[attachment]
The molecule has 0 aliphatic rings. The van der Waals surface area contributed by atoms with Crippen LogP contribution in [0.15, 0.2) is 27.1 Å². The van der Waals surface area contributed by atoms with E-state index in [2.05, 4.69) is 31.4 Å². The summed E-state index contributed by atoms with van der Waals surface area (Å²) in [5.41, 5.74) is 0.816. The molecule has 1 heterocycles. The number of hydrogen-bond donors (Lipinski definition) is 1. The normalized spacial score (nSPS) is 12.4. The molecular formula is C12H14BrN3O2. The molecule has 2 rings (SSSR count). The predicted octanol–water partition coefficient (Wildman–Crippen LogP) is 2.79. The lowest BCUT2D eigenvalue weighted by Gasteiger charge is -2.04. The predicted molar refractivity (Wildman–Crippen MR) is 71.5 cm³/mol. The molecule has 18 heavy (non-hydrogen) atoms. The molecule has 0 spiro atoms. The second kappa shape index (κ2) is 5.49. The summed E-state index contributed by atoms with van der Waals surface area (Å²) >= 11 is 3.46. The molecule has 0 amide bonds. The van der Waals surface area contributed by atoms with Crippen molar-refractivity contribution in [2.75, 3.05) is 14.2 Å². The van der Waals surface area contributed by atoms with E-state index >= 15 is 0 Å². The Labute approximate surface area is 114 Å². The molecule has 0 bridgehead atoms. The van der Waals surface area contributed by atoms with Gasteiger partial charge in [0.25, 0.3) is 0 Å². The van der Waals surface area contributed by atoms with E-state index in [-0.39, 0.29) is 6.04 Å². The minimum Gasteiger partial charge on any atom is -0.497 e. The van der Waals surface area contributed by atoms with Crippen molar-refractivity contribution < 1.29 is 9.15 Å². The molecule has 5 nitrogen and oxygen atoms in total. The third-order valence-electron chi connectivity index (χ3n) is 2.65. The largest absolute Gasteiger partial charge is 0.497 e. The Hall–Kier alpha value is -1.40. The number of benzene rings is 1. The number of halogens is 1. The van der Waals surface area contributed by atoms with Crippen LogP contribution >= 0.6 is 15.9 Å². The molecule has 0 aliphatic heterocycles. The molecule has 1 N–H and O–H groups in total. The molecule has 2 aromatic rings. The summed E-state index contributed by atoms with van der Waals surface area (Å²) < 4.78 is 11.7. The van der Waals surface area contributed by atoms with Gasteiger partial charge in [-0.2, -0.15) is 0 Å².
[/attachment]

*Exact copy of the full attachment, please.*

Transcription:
The molecule has 0 aliphatic rings. The van der Waals surface area contributed by atoms with Crippen LogP contribution in [0.15, 0.2) is 27.1 Å². The van der Waals surface area contributed by atoms with E-state index in [2.05, 4.69) is 31.4 Å². The summed E-state index contributed by atoms with van der Waals surface area (Å²) in [5.41, 5.74) is 0.816. The molecule has 1 heterocycles. The number of hydrogen-bond donors (Lipinski definition) is 1. The normalized spacial score (nSPS) is 12.4. The molecular formula is C12H14BrN3O2. The molecule has 2 rings (SSSR count). The predicted octanol–water partition coefficient (Wildman–Crippen LogP) is 2.79. The lowest BCUT2D eigenvalue weighted by Gasteiger charge is -2.04. The predicted molar refractivity (Wildman–Crippen MR) is 71.5 cm³/mol. The molecule has 18 heavy (non-hydrogen) atoms. The molecule has 0 spiro atoms. The second kappa shape index (κ2) is 5.49. The summed E-state index contributed by atoms with van der Waals surface area (Å²) >= 11 is 3.46. The molecule has 0 amide bonds. The van der Waals surface area contributed by atoms with Crippen molar-refractivity contribution in [2.75, 3.05) is 14.2 Å². The van der Waals surface area contributed by atoms with E-state index >= 15 is 0 Å². The Labute approximate surface area is 114 Å². The molecule has 0 bridgehead atoms. The van der Waals surface area contributed by atoms with Gasteiger partial charge in [0.25, 0.3) is 0 Å². The van der Waals surface area contributed by atoms with E-state index in [-0.39, 0.29) is 6.04 Å². The minimum Gasteiger partial charge on any atom is -0.497 e. The van der Waals surface area contributed by atoms with Crippen molar-refractivity contribution < 1.29 is 9.15 Å². The molecule has 5 nitrogen and oxygen atoms in total. The third-order valence-electron chi connectivity index (χ3n) is 2.65. The largest absolute Gasteiger partial charge is 0.497 e. The Hall–Kier alpha value is -1.40. The number of benzene rings is 1. The number of halogens is 1. The van der Waals surface area contributed by atoms with Crippen LogP contribution >= 0.6 is 15.9 Å². The molecule has 0 aliphatic heterocycles. The molecule has 1 N–H and O–H groups in total. The molecule has 2 aromatic rings. The summed E-state index contributed by atoms with van der Waals surface area (Å²) < 4.78 is 11.7. The van der Waals surface area contributed by atoms with Gasteiger partial charge in [-0.2, -0.15) is 0 Å².